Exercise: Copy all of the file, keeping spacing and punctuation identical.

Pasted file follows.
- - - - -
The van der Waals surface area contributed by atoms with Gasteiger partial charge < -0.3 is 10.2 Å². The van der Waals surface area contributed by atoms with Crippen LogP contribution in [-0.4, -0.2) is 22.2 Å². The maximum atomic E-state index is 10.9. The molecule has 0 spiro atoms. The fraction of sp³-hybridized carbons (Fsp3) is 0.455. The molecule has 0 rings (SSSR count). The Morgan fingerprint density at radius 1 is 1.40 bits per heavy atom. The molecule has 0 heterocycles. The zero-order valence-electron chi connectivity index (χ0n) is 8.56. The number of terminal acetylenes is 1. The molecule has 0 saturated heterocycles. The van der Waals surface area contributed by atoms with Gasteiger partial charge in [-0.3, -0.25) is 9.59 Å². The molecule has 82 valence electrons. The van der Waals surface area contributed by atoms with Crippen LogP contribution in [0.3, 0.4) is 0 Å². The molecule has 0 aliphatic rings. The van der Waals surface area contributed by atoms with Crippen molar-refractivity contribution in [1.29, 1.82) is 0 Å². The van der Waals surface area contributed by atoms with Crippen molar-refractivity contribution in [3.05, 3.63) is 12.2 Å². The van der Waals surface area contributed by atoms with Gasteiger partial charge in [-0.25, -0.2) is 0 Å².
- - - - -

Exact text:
The van der Waals surface area contributed by atoms with Gasteiger partial charge < -0.3 is 10.2 Å². The van der Waals surface area contributed by atoms with Crippen LogP contribution in [-0.4, -0.2) is 22.2 Å². The maximum atomic E-state index is 10.9. The molecule has 0 spiro atoms. The fraction of sp³-hybridized carbons (Fsp3) is 0.455. The molecule has 0 rings (SSSR count). The Morgan fingerprint density at radius 1 is 1.40 bits per heavy atom. The molecule has 0 heterocycles. The zero-order valence-electron chi connectivity index (χ0n) is 8.56. The number of terminal acetylenes is 1. The molecule has 0 saturated heterocycles. The van der Waals surface area contributed by atoms with Gasteiger partial charge in [-0.3, -0.25) is 9.59 Å². The molecule has 82 valence electrons. The van der Waals surface area contributed by atoms with Crippen LogP contribution in [0.3, 0.4) is 0 Å². The molecule has 0 aliphatic rings. The van der Waals surface area contributed by atoms with Crippen molar-refractivity contribution in [1.29, 1.82) is 0 Å². The van der Waals surface area contributed by atoms with Crippen molar-refractivity contribution in [3.05, 3.63) is 12.2 Å². The van der Waals surface area contributed by atoms with Gasteiger partial charge in [-0.25, -0.2) is 0 Å².